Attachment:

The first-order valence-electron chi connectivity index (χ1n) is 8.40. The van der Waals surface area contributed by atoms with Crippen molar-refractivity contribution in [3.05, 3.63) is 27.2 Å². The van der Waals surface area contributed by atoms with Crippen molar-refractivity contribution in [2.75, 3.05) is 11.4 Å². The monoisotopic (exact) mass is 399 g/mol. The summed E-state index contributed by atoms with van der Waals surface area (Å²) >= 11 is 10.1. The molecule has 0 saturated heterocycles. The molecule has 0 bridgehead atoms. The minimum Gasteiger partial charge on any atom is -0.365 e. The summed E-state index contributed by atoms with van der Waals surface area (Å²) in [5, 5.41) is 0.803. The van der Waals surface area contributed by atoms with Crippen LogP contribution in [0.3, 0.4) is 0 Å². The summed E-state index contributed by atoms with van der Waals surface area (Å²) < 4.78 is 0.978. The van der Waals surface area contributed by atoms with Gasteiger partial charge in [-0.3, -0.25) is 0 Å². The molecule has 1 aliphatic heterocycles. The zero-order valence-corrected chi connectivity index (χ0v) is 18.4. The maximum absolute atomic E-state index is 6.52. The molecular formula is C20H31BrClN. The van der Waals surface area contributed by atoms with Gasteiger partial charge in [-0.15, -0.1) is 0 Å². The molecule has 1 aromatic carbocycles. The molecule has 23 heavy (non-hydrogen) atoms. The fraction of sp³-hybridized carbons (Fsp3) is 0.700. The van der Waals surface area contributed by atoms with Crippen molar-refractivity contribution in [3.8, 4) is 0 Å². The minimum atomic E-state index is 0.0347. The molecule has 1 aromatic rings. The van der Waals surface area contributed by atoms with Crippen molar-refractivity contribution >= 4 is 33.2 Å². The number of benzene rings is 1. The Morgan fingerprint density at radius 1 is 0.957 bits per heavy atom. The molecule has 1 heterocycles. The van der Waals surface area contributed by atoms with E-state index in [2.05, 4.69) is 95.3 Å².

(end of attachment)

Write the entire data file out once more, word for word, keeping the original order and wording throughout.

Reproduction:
The first-order valence-electron chi connectivity index (χ1n) is 8.40. The van der Waals surface area contributed by atoms with Crippen molar-refractivity contribution in [3.05, 3.63) is 27.2 Å². The van der Waals surface area contributed by atoms with Crippen molar-refractivity contribution in [2.75, 3.05) is 11.4 Å². The monoisotopic (exact) mass is 399 g/mol. The summed E-state index contributed by atoms with van der Waals surface area (Å²) >= 11 is 10.1. The molecule has 0 saturated heterocycles. The molecule has 0 bridgehead atoms. The minimum Gasteiger partial charge on any atom is -0.365 e. The summed E-state index contributed by atoms with van der Waals surface area (Å²) in [5, 5.41) is 0.803. The van der Waals surface area contributed by atoms with Crippen LogP contribution in [0.3, 0.4) is 0 Å². The summed E-state index contributed by atoms with van der Waals surface area (Å²) < 4.78 is 0.978. The van der Waals surface area contributed by atoms with Gasteiger partial charge in [-0.3, -0.25) is 0 Å². The molecule has 1 aliphatic heterocycles. The zero-order valence-corrected chi connectivity index (χ0v) is 18.4. The maximum absolute atomic E-state index is 6.52. The molecular formula is C20H31BrClN. The van der Waals surface area contributed by atoms with Gasteiger partial charge in [-0.15, -0.1) is 0 Å². The molecule has 1 aromatic carbocycles. The molecule has 23 heavy (non-hydrogen) atoms. The fraction of sp³-hybridized carbons (Fsp3) is 0.700. The van der Waals surface area contributed by atoms with Crippen molar-refractivity contribution in [3.8, 4) is 0 Å². The minimum atomic E-state index is 0.0347. The molecule has 1 aromatic rings. The van der Waals surface area contributed by atoms with Crippen molar-refractivity contribution >= 4 is 33.2 Å². The number of benzene rings is 1. The Morgan fingerprint density at radius 1 is 0.957 bits per heavy atom. The molecule has 1 heterocycles. The van der Waals surface area contributed by atoms with E-state index in [2.05, 4.69) is 95.3 Å².